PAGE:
Longtime residents find themselves forced to compete against the "urban food machine"

But that doesn't mean objections don't exist.

Many longtime residents and small-business owners – mostly people of color and immigrants – have, for decades, lived, worked and struggled to feed their families in these neighborhoods. To do so, they've run convenience stores, opened ethnic restaurants, sold food in parks and alleys and created spaces to grow their own food.

All represent strategies to meet community needs in a place mostly ignored by mainstream retailers.

So what happens when new competitors come to town?

Food vendor at outdoor international marketplace called Fair@44.

Fairat44 via Instagram

Starting at a disadvantage

As I document in my book, these ethnic food businesses, because of a lack of financial and technical support, often struggle to compete with new enterprises that feature fresh façades, celebrity chefs, flashy marketing, bogus claims of authenticity and disproportionate media attention. Furthermore, following the arrival of more-affluent residents, existing ones find it increasingly difficult to stay.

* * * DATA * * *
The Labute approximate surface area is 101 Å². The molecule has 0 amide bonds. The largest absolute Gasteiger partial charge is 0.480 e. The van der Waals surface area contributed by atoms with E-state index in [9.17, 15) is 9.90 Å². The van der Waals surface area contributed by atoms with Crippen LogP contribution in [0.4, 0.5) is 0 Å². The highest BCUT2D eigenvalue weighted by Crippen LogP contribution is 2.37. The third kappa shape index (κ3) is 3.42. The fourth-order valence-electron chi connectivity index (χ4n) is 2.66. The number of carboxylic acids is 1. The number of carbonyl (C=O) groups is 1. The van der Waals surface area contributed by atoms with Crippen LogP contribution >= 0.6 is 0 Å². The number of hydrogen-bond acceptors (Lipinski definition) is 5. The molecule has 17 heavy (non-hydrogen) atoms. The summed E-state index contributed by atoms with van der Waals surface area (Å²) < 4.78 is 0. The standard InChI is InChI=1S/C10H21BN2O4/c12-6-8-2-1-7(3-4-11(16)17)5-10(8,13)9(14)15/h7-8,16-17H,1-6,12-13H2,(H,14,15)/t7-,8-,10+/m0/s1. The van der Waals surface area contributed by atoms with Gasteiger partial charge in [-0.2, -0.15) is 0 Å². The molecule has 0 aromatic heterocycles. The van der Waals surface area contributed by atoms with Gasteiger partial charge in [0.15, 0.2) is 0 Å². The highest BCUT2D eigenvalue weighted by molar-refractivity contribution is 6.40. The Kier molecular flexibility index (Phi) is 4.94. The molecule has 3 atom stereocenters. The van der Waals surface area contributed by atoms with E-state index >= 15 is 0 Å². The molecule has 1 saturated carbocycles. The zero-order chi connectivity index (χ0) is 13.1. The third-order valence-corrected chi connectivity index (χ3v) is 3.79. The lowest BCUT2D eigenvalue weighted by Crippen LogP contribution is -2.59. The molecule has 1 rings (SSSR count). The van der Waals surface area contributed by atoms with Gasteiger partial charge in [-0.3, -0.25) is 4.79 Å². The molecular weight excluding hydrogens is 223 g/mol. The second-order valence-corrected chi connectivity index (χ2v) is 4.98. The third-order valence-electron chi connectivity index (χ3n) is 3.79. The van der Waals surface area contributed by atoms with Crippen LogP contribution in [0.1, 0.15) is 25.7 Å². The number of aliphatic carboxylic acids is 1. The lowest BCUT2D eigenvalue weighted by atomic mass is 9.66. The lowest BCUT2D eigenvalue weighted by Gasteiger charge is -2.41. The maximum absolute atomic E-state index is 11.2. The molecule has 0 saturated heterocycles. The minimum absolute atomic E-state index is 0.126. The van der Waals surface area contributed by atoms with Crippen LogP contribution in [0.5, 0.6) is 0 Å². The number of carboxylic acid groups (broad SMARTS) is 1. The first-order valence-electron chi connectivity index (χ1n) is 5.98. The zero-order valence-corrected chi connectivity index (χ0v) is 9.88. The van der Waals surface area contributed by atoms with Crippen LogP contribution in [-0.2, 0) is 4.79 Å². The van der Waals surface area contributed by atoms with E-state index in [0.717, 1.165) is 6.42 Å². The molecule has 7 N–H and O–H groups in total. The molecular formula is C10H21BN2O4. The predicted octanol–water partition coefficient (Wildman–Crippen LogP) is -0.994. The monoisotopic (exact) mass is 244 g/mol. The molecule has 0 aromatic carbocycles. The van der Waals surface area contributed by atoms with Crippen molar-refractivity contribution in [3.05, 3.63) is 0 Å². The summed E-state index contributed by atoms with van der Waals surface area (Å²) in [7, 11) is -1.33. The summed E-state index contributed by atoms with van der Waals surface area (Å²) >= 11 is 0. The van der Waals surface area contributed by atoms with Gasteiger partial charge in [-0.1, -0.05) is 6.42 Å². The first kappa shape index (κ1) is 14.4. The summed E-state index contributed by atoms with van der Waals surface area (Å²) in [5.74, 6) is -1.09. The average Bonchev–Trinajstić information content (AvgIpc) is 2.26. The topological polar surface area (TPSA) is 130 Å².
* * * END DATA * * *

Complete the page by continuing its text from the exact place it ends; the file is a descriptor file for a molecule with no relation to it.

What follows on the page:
My analysis of real estate ads for properties listed in City Heights and other gentrifying San Diego neighborhoods found that access to restaurants, cafés, farmers markets and outdoor dining is a common selling point. The listings I studied from 2019 often enticed potential buyers with lines like "shop at the local farmers' market," "join food truck festivals" and "participate in community food drives!"

San Diego Magazine's home buyer guide for the same year identified City Heights as an "up-and-coming neighborhood," attributing its appeal to its diverse population and eclectic "culinary landscape," including several restaurants and Fair@44.